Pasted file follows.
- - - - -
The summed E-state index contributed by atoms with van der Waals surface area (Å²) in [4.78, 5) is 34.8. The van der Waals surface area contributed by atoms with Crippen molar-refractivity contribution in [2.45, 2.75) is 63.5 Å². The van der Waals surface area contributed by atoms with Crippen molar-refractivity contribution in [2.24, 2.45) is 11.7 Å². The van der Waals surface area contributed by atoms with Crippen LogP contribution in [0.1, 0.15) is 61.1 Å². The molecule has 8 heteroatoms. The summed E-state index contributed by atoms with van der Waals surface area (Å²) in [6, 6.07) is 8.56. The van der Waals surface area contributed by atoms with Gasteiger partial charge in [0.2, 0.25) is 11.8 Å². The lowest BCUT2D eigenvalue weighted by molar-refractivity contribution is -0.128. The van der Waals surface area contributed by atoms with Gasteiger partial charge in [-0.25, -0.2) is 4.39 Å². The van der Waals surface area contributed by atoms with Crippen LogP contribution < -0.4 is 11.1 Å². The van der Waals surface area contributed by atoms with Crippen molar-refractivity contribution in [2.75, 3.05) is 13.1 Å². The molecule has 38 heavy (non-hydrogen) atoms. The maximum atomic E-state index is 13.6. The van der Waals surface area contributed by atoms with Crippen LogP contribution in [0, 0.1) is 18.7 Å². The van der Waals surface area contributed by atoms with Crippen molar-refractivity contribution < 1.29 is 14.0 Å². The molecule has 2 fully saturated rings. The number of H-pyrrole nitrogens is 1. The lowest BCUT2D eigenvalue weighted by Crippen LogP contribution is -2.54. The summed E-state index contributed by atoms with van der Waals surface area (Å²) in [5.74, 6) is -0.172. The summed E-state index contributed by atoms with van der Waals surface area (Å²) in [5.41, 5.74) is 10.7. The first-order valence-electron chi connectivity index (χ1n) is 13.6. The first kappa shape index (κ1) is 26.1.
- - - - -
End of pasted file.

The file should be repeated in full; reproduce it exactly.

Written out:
The summed E-state index contributed by atoms with van der Waals surface area (Å²) in [4.78, 5) is 34.8. The van der Waals surface area contributed by atoms with Crippen molar-refractivity contribution in [2.45, 2.75) is 63.5 Å². The van der Waals surface area contributed by atoms with Crippen molar-refractivity contribution in [2.24, 2.45) is 11.7 Å². The van der Waals surface area contributed by atoms with Crippen LogP contribution in [0.1, 0.15) is 61.1 Å². The molecule has 8 heteroatoms. The summed E-state index contributed by atoms with van der Waals surface area (Å²) in [6, 6.07) is 8.56. The van der Waals surface area contributed by atoms with Gasteiger partial charge in [0.2, 0.25) is 11.8 Å². The lowest BCUT2D eigenvalue weighted by molar-refractivity contribution is -0.128. The van der Waals surface area contributed by atoms with Gasteiger partial charge in [-0.25, -0.2) is 4.39 Å². The van der Waals surface area contributed by atoms with Crippen LogP contribution < -0.4 is 11.1 Å². The van der Waals surface area contributed by atoms with Crippen molar-refractivity contribution in [2.75, 3.05) is 13.1 Å². The molecule has 38 heavy (non-hydrogen) atoms. The maximum atomic E-state index is 13.6. The van der Waals surface area contributed by atoms with Crippen LogP contribution in [0, 0.1) is 18.7 Å². The van der Waals surface area contributed by atoms with Crippen molar-refractivity contribution < 1.29 is 14.0 Å². The molecule has 2 fully saturated rings. The number of H-pyrrole nitrogens is 1. The lowest BCUT2D eigenvalue weighted by Crippen LogP contribution is -2.54. The summed E-state index contributed by atoms with van der Waals surface area (Å²) in [5.74, 6) is -0.172. The summed E-state index contributed by atoms with van der Waals surface area (Å²) in [5.41, 5.74) is 10.7. The first-order valence-electron chi connectivity index (χ1n) is 13.6. The first kappa shape index (κ1) is 26.1.